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Re: Windrush Scandal 2: Electric Boogaloo

#2 Post by Anthropoid » Thu Feb 13, 2020 9:29 pm

I seem to recall there is a long history of Jamaican's behaving badly and then trying to blame their malfeasance on British racism, no? Wasn't there a LOT of violence and unrest in either the 1970s or 1980s around that theme?

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Re: Windrush Scandal 2: Electric Boogaloo

#3 Post by chijohnaok » Thu Feb 13, 2020 10:00 pm

But Mr Crawford says his deportation did not make anyone safer. "I regret what I've done, but I don't think I'm a danger to the public," he says.
Crawford: ‘I’ve certainly learned my lesson after being convicted 10 times for the 22 crimes that I committed. I promise, you can trust me!’
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Re: Windrush Scandal 2: Electric Boogaloo

#4 Post by nero » Fri Feb 14, 2020 4:13 am

Anthropoid wrote:
Thu Feb 13, 2020 9:29 pm
...British racism...


Sounds familiar. ;)
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Mac
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Re: Windrush Scandal 2: Electric Boogaloo

#5 Post by Mac » Fri Feb 14, 2020 9:16 am

Anthropoid wrote:
Thu Feb 13, 2020 9:29 pm
I seem to recall there is a long history of Jamaican's behaving badly and then trying to blame their malfeasance on British racism, no? Wasn't there a LOT of violence and unrest in either the 1970s or 1980s around that theme?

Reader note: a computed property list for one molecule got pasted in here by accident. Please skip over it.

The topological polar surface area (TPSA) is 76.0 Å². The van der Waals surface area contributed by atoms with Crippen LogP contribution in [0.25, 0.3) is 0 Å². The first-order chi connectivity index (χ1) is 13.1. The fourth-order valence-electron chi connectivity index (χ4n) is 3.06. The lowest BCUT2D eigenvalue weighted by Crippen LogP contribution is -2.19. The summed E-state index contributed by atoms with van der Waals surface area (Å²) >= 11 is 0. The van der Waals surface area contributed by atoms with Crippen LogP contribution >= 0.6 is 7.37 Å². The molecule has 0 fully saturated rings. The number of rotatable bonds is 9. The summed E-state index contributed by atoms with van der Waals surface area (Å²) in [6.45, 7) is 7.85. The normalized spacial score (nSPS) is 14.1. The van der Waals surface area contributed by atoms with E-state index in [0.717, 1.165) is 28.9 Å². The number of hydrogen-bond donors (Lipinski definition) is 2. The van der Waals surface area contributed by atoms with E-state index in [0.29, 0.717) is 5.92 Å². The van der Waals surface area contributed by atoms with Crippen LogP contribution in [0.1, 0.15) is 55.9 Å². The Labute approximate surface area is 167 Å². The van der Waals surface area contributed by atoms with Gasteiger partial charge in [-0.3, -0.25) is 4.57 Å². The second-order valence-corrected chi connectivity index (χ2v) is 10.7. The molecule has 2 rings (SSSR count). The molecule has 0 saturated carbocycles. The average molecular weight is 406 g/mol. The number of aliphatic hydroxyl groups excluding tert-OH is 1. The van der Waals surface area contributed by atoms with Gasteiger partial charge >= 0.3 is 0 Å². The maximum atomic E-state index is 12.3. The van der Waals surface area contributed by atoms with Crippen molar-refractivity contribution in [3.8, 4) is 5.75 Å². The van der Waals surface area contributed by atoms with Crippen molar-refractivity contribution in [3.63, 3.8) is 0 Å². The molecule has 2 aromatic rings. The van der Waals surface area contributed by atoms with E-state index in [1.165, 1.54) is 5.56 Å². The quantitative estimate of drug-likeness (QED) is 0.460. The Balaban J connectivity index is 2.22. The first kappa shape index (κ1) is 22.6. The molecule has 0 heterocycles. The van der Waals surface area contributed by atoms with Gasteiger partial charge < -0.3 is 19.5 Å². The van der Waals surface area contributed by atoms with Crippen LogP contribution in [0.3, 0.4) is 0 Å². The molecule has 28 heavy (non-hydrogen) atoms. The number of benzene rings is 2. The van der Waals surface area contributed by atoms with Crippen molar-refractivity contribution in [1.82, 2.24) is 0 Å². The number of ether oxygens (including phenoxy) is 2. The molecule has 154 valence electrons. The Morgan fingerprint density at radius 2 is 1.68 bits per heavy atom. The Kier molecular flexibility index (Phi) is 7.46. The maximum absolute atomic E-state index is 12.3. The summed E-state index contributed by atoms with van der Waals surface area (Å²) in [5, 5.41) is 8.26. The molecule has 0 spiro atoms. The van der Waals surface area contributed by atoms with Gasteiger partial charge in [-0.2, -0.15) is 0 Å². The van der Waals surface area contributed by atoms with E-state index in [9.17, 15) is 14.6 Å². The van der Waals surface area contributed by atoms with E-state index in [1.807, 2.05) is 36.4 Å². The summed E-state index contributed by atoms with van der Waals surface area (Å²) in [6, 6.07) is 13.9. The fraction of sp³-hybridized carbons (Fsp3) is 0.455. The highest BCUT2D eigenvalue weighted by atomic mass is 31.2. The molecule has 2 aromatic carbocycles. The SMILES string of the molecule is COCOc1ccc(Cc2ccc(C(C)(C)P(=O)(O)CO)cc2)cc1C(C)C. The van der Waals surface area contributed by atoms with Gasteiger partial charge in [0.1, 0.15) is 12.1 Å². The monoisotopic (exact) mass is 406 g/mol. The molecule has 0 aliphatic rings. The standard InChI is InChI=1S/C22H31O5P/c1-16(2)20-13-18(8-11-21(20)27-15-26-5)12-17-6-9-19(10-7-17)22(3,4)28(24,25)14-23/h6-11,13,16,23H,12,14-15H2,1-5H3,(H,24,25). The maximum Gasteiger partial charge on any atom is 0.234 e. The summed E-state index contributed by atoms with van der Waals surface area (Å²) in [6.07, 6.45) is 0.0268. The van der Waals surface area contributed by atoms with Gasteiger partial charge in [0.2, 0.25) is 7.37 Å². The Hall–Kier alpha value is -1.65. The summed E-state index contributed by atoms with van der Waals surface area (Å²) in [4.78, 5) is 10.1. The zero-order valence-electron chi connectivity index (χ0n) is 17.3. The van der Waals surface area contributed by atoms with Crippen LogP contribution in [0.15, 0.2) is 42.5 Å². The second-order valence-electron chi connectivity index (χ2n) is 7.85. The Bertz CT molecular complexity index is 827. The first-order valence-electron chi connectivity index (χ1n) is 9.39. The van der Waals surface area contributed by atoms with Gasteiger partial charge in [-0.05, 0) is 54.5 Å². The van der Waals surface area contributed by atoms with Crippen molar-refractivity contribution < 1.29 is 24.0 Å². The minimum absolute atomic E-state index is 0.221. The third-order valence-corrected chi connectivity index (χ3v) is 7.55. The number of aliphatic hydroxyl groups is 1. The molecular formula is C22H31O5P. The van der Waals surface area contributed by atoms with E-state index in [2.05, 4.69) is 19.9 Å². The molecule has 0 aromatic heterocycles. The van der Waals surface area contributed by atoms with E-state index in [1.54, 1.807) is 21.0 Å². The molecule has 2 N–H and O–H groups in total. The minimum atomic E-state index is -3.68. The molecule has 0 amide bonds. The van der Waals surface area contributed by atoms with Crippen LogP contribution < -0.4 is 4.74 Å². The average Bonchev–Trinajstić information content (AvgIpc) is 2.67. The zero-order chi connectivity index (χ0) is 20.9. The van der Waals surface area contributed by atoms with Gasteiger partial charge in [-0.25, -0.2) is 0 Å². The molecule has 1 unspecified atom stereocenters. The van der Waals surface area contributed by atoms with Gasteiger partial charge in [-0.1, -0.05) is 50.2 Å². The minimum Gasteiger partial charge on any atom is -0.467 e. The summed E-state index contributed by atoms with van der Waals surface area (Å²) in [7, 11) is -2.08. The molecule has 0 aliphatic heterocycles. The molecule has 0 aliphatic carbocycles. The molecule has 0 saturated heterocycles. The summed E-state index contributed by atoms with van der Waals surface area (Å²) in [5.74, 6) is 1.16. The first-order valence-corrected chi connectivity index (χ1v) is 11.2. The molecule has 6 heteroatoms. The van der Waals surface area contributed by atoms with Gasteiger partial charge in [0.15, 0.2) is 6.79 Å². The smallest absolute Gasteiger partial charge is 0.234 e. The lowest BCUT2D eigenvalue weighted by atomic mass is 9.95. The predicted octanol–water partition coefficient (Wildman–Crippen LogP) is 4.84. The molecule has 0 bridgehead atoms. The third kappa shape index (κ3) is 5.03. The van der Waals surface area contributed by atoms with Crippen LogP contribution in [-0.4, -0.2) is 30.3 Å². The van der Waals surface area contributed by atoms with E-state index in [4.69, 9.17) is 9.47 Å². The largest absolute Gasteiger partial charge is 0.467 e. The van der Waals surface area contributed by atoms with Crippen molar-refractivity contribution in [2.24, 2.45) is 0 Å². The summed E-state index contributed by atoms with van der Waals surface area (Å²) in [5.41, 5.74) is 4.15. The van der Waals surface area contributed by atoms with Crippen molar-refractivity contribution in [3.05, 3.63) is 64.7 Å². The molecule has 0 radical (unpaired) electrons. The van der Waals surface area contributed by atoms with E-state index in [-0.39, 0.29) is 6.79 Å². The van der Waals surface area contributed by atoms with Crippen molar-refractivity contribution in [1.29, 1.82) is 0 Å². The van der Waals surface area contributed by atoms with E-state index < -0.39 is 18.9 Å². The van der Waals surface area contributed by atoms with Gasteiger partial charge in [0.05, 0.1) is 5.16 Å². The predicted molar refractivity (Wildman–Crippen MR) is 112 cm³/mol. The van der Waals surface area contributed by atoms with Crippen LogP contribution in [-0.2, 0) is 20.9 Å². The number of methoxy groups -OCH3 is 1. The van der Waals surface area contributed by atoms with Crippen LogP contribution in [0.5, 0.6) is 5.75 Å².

It was the early 80's when it really kicked off, with riots in areas with substantial African-Caribbean populations, St Pauls in 1980, Brixton, Toxteth and Moss Side in 1981, St Pauls again in 1982, Notting Hill Gate in 1982, Toxteth in 1982, and Handsworth, Brixton and Tottenham in 1985,
I could be the catalyst that sparks the revolution
I could be an inmate in a long-term institution
I could dream to wide extremes, I could do or die
I could yawn and be withdrawn and watch the world go by
What a waste...

Anthropoid
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Posts: 16742
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Re: Windrush Scandal 2: Electric Boogaloo

#6 Post by Anthropoid » Fri Feb 14, 2020 9:22 am

Mac wrote:
Fri Feb 14, 2020 9:16 am
Anthropoid wrote:
Thu Feb 13, 2020 9:29 pm